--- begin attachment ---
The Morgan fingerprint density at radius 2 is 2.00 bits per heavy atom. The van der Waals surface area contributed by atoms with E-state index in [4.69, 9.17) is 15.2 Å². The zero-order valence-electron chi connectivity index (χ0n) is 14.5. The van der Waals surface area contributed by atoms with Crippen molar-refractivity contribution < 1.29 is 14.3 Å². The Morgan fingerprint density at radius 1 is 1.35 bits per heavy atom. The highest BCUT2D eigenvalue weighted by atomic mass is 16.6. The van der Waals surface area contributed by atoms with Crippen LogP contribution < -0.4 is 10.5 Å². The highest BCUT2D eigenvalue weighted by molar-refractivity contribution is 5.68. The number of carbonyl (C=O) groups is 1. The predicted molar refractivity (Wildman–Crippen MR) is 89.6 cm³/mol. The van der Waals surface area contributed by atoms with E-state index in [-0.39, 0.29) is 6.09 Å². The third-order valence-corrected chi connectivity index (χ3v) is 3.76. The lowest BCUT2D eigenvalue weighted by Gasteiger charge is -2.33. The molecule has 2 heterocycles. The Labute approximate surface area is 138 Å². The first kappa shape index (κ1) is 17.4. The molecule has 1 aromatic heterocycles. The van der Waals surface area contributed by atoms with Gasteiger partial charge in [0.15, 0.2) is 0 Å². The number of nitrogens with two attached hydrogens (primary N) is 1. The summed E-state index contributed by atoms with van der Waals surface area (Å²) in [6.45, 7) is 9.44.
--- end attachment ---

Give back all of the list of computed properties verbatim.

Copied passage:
The Morgan fingerprint density at radius 2 is 2.00 bits per heavy atom. The van der Waals surface area contributed by atoms with E-state index in [4.69, 9.17) is 15.2 Å². The zero-order valence-electron chi connectivity index (χ0n) is 14.5. The van der Waals surface area contributed by atoms with Crippen molar-refractivity contribution < 1.29 is 14.3 Å². The Morgan fingerprint density at radius 1 is 1.35 bits per heavy atom. The highest BCUT2D eigenvalue weighted by atomic mass is 16.6. The van der Waals surface area contributed by atoms with Crippen LogP contribution < -0.4 is 10.5 Å². The highest BCUT2D eigenvalue weighted by molar-refractivity contribution is 5.68. The number of carbonyl (C=O) groups is 1. The predicted molar refractivity (Wildman–Crippen MR) is 89.6 cm³/mol. The van der Waals surface area contributed by atoms with E-state index in [-0.39, 0.29) is 6.09 Å². The third-order valence-corrected chi connectivity index (χ3v) is 3.76. The lowest BCUT2D eigenvalue weighted by Gasteiger charge is -2.33. The molecule has 2 heterocycles. The Labute approximate surface area is 138 Å². The first kappa shape index (κ1) is 17.4. The molecule has 1 aromatic heterocycles. The van der Waals surface area contributed by atoms with Gasteiger partial charge in [0.15, 0.2) is 0 Å². The number of nitrogens with two attached hydrogens (primary N) is 1. The summed E-state index contributed by atoms with van der Waals surface area (Å²) in [6.45, 7) is 9.44.